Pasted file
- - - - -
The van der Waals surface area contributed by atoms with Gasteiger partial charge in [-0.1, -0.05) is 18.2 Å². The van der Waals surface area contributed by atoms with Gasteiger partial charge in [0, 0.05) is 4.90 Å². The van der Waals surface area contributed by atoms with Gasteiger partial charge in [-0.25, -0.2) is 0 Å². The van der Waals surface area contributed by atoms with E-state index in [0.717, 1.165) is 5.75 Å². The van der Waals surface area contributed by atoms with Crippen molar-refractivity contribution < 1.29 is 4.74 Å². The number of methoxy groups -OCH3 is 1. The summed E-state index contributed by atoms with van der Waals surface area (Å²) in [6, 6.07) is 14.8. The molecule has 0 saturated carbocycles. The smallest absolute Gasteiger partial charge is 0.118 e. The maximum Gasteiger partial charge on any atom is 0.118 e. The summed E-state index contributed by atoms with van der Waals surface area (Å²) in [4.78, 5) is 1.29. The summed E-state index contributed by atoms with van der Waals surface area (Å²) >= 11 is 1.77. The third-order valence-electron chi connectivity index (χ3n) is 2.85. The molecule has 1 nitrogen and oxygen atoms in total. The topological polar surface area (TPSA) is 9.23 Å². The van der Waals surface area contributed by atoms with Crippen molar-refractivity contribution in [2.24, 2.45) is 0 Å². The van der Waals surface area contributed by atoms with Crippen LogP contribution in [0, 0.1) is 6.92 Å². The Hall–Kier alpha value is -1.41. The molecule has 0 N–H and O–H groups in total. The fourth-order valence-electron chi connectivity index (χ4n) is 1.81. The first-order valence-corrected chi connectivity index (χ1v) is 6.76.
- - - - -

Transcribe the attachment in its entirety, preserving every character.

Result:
The van der Waals surface area contributed by atoms with Gasteiger partial charge in [-0.1, -0.05) is 18.2 Å². The van der Waals surface area contributed by atoms with Gasteiger partial charge in [0, 0.05) is 4.90 Å². The van der Waals surface area contributed by atoms with Gasteiger partial charge in [-0.25, -0.2) is 0 Å². The van der Waals surface area contributed by atoms with E-state index in [0.717, 1.165) is 5.75 Å². The van der Waals surface area contributed by atoms with Crippen molar-refractivity contribution < 1.29 is 4.74 Å². The number of methoxy groups -OCH3 is 1. The summed E-state index contributed by atoms with van der Waals surface area (Å²) in [6, 6.07) is 14.8. The molecule has 0 saturated carbocycles. The smallest absolute Gasteiger partial charge is 0.118 e. The maximum Gasteiger partial charge on any atom is 0.118 e. The summed E-state index contributed by atoms with van der Waals surface area (Å²) in [4.78, 5) is 1.29. The summed E-state index contributed by atoms with van der Waals surface area (Å²) >= 11 is 1.77. The third-order valence-electron chi connectivity index (χ3n) is 2.85. The molecule has 1 nitrogen and oxygen atoms in total. The topological polar surface area (TPSA) is 9.23 Å². The van der Waals surface area contributed by atoms with Crippen molar-refractivity contribution in [2.24, 2.45) is 0 Å². The van der Waals surface area contributed by atoms with Crippen LogP contribution in [0, 0.1) is 6.92 Å². The Hall–Kier alpha value is -1.41. The molecule has 0 N–H and O–H groups in total. The fourth-order valence-electron chi connectivity index (χ4n) is 1.81. The first-order valence-corrected chi connectivity index (χ1v) is 6.76.